It’s assault. If you swing a baseball bat at someone’s head and miss, that’s still assault.

            It’s amazing how some people seem to think deliberate endangerment for the purpose of coercion is somehow legal or acceptable or in any way not assault.

        • Jury's out.

          Actually, I think it is called assault since you were out of danger yourself, Carson. It was an act of failed impulse control, retaliatory revenge. Misdemeanor vandalism, perhaps.

          • They are right. A near miss is not assault. I know you felt like retaliating. It seems like you are harboring some pent up anger from the lady who ran into you. Now you ride in the middle of sharrows, draw your line in the sand, snd challenge those around you with the law. I ride my bike too, sometimes you have to suck it up and pull to the right.

          • You people were not there, he was in the process of running me into the parked cars, he only stopped because his paint was getting messed up, how do you not see that! I was not out of danger I was defending my self. You are supposed to ride in the middle of the sharrows, thats what they are there for, its called taking the lane so someone doesn’t try and pass you and a parked car does not open its doors into you. I only started kicking after my handlebar clipped a parked cars mirror.

            There is no excuse for a car that could easily pass me on the left like they are supposed to, especially because there were no cars in the left lane. AGAIN ALL HE HAD TO DO WAS CAHNGE LANES, INSTED HE CHOSE TO ASSULT ME AND I DEFENDED MYSELF.

      • Bill Davidson

        Assault does not actually require contact. It requires intent causing the reasonable apprehension of an immediate harmful or offensive contact.

  11. Find a bench on lower State street, for example, and just sit and watch an intersection for even five minutes. You’ll see cars speeding through lights, folks jay walking, skate boarders using the bike lane, bicycles on the side walks and then suddenly veering into traffic, pedestrians on the corner facing the crossing light waiting for it to change and then one or two of them suddenly changing their mind about which way they want to cross and steps step out in front of a moving car, or mopeds splitting lanes, just to name a very few examples. I see mistakes and near misses that make me wince several times a day here.

    This lovely and unique city seems always to be in a hurry. It appears that a lot of us 1) don’t know or understand (or have forgotten) the rules for pedestrians and the variety of transportation using our streets and/or 2) they are in too big of a hurry to observe the rules. And I think most of us could use a refresher on how to communicate better with our follow travelers, i.e. making eye contact, hand signals, or using the car horn judiciously instead of an expression of anger or impatience.

    We need a major public education campaign in this city to raise awareness and educate everyone on the rules and best practices for the various types of transportation found on our city’s streets and the safest ways to navigate and share our very congested, narrow, busy roadways. I’d love to see our community take pride in road safety a priority, not through law making or traffic revisions (though we do need some of those), but through collective effort and public awareness.

    It would help to keep the concepts of vehicle and pedestrian safety in front of more people, more often, including perhaps reminder signs listing the number of days since the last fatal incident and a running tally of those lost each year as a reminder to slow down and pay attention and share the road with all our fellow travelers around us, also PSAs, school programs and parent outreach, and local business assistance in helping to spread the word about safety.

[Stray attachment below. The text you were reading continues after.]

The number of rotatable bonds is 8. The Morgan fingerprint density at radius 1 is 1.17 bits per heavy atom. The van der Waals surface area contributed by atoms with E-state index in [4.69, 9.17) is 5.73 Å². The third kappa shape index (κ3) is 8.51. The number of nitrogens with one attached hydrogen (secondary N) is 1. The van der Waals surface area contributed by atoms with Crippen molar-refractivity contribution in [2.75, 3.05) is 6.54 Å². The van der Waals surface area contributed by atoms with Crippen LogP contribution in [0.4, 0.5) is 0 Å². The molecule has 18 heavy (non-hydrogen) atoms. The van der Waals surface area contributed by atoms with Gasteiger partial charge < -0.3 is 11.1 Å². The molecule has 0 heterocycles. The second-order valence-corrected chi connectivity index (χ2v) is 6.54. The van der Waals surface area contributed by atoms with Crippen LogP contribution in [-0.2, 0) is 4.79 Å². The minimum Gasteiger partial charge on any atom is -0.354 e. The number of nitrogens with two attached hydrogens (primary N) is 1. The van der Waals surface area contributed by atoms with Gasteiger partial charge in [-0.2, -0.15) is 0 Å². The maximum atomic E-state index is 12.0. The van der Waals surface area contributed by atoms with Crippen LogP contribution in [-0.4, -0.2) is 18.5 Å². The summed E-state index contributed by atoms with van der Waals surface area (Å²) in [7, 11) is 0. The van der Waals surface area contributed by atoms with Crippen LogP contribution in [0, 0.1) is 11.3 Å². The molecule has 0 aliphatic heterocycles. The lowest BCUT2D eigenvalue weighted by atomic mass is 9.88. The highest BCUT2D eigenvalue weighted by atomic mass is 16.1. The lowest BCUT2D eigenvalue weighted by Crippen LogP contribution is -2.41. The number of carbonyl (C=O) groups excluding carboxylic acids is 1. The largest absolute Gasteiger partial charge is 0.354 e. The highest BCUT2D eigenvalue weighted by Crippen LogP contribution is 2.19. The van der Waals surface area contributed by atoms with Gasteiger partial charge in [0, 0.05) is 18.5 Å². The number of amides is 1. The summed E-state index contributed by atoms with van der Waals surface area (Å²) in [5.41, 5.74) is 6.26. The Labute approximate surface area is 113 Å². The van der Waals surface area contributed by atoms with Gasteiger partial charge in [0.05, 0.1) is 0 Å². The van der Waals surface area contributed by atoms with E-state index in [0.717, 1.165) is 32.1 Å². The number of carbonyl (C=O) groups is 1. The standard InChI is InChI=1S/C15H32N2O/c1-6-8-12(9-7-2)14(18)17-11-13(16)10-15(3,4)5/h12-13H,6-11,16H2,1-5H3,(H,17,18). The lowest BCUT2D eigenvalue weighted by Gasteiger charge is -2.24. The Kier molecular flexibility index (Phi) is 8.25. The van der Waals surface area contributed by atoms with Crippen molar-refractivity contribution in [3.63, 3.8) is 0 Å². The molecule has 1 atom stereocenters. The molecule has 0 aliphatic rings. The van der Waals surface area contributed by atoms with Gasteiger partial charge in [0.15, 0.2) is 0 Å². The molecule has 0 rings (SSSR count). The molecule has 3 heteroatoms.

• PSA's work

      PSA’a are very effective – we repeat and we repeat a catchy slogan until it is embedded. It worked for decades with “Stop Look and Listen” “Only You can Prevent Forest Fires”, Give a Hoot – Don’t Pollute”.

      And then we don’t hear these snappy phrase any longer and we suffer the consequences. People get killed at train crossings, all our wild fires were human caused, and scofflaws and drug lords ruin our public spaces.

      What would be a very short, snappy slogan to get all our points made here about bikes, cars and pedestrians across?

  12. Christian

    Overweight hominids are constantly complaining about cyclists who wear lycra. Well, they make clothes for fat hominids too, they call them sweats. Please note: those “skinny” jeans you got on..nobody likes to see half of your ass stuffed into your back pockets OK muffin top! ; )

  13. I ride my vintage 3 speed bike around downtown pretty often and don’t have any of the problems all these people are complaining about. Regardless of what your ride is, share the road, give up the “me first” attitude, be kind to others. Remember when people used to say “after you”? It’s worked for me for a lot of years.

  14. Anonymous

    Today’s driving log: Two bikes on Via Real weaving in and out of the traffic lane. Five bikes on Jameson ignoring the legal bike lane and riding in traffic erratically. Same five blew stop signs at Ortega Hill/Sheffield, Jameson/(that road), Jameson/San Ysidro, Jameson/Olive Mill intersection. Two bikes on Cabrillo all over the place in both traffic lanes. Both blew the light at Cabrillo by the East Beach Grill and at Milpas. Lone bike on Via Real/Cravens blew stop sign,three cars at the intersection. Lone bike at Santa Claus Lane/Via REal jerks into traffic to turn left off Via Real, no signal of any kind, almost killed by truck. Lone bike at Cabrillo/State stopped but hopping on the pedals no feet on ground falls into car next to him. Looks foolish does not apologize to driver. One bike at Coast Village/Middle road stopped at stop sign, I almost fell out of my car in shock.